Something That Isn’t Pull

November 21, 2006

Until fairly recently I assumed that what Mo meant by Pull was actually something else. This something was Making Other Players Awesome (which Mo suspects might be my primary play socket).

To me, one of the primary questions about roleplaying in practice is, to use a volleyball metaphor, are you setting the ball or are you spiking it? Are you Doing Awesome Stuff or are you Setting Up Other Players To Be Awesome?

Obviously this changes from moment to moment, but I suspect that people who are good at the latter are rarer and often less recognizable, like a basketball player who has 4 points and 14 assists. Those are the kind of people you want in the GM’s chair or, better yet, as a Producer in Primetime Adventures. But they are an absolute joy to play with in any capacity because they make everyone else more awesome. And that’s the kind of player I want to be.

Now I think I need to go re-learn what Push and Pull are.

3 Responses to “Something That Isn’t Pull”

  1. Mo Says:

    Jonathan…Oi.This is how I see you, which is not to say that it is right because I’ve not had the chance to observe your play, I’m just going by what you given me.Profile of Jonathan Walton, gamer:Primary Sockey: SocialSecondary Socket: StoryPayoff: “Participating in a social Endeavor where we mutually, harmoniously, create something that is greater than the sum of our collective input.”C/I Scale: 6.5ishI/O Scale: 6.5ish (Remember that Other=Social / Story here, *not* character)Goal: Create a supportive, constrained environment where everyone at the table can bring everything they have to the game and surrender myself to the story (possibly: in hopes that others will too).Methods / techniques to achieve goal: Pull (and likely, Push).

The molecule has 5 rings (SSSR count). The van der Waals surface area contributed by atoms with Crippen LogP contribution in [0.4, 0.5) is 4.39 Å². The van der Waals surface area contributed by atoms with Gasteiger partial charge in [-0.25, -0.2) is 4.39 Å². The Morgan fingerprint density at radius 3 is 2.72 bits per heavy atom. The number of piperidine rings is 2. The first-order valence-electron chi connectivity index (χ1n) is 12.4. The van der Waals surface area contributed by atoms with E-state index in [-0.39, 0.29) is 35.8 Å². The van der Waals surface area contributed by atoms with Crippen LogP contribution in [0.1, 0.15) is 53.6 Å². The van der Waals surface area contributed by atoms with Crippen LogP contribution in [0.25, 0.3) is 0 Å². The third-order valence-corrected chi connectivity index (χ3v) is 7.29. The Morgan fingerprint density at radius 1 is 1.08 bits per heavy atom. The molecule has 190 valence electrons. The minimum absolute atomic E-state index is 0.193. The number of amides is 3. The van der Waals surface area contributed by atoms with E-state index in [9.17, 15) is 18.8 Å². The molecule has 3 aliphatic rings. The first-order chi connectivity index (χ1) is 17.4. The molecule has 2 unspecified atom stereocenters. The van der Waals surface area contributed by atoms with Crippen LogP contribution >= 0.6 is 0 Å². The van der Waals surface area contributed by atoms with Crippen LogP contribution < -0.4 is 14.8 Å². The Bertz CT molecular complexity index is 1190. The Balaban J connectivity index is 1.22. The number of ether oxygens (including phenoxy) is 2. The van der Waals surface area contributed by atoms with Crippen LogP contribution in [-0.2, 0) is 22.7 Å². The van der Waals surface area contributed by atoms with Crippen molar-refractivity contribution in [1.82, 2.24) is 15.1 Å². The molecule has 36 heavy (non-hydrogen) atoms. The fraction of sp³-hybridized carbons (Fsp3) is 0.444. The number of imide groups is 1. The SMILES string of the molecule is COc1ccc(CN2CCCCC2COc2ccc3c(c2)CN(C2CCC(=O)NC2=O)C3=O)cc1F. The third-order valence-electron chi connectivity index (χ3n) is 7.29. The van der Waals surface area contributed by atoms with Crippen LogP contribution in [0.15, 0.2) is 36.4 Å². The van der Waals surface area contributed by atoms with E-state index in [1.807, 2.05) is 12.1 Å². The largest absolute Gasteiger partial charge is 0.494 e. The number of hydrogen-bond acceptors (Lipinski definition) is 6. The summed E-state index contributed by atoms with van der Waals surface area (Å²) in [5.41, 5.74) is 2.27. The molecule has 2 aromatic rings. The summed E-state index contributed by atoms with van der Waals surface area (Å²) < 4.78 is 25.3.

2. Thomas Robertson Says:

    You may recall that we discussed this a bit on the way back from Gen Con. One of the reasons I’m so excited about your personal interpretation of the ideas behind push and pull, despite how different they are from what I take Mo to mean by them, is that they result in cool games and cool play.I mean, you operate from this basic assumption that everyone has all the cool ideas they need for play in their head, they just need to let them out. People don’t need systemic guidance for what to contribute, only for when to contribute (all the time). That’s why you get games like W/T and 5K, which are awesome.I also really like your volleyball metaphor here. I think that there are tons of reasons to use a ‘set’ in play beyond just wanting to make other peoples’ play awesome. I mean, sometimes having other people doing cool stuff sets you up so that you can do cool stuff. Immersing in a character, for instance, might be more fun if the other characters at the table are awesome.Thomas

  3. xenopulse Says:

    Interesting stuff. I played volleyball in a youth league, and my position was “setter” — at the same time, I was almost always the GM in our group. I basically always figured my role was to entertain everybody else. It was a different dynamic, though. I had no idea about “bringing out the awesome” because we were playing very traditionally, and there wasn’t much room for player-awesome to come out. It was more me presenting things that make the players go “aahh” and “oohhh” (and “OMG!” in KULT).That’s why I’m all about player empowerment these days. By that I mean opening up as many venues as possible for players to be awesome and help others be awesome, too.


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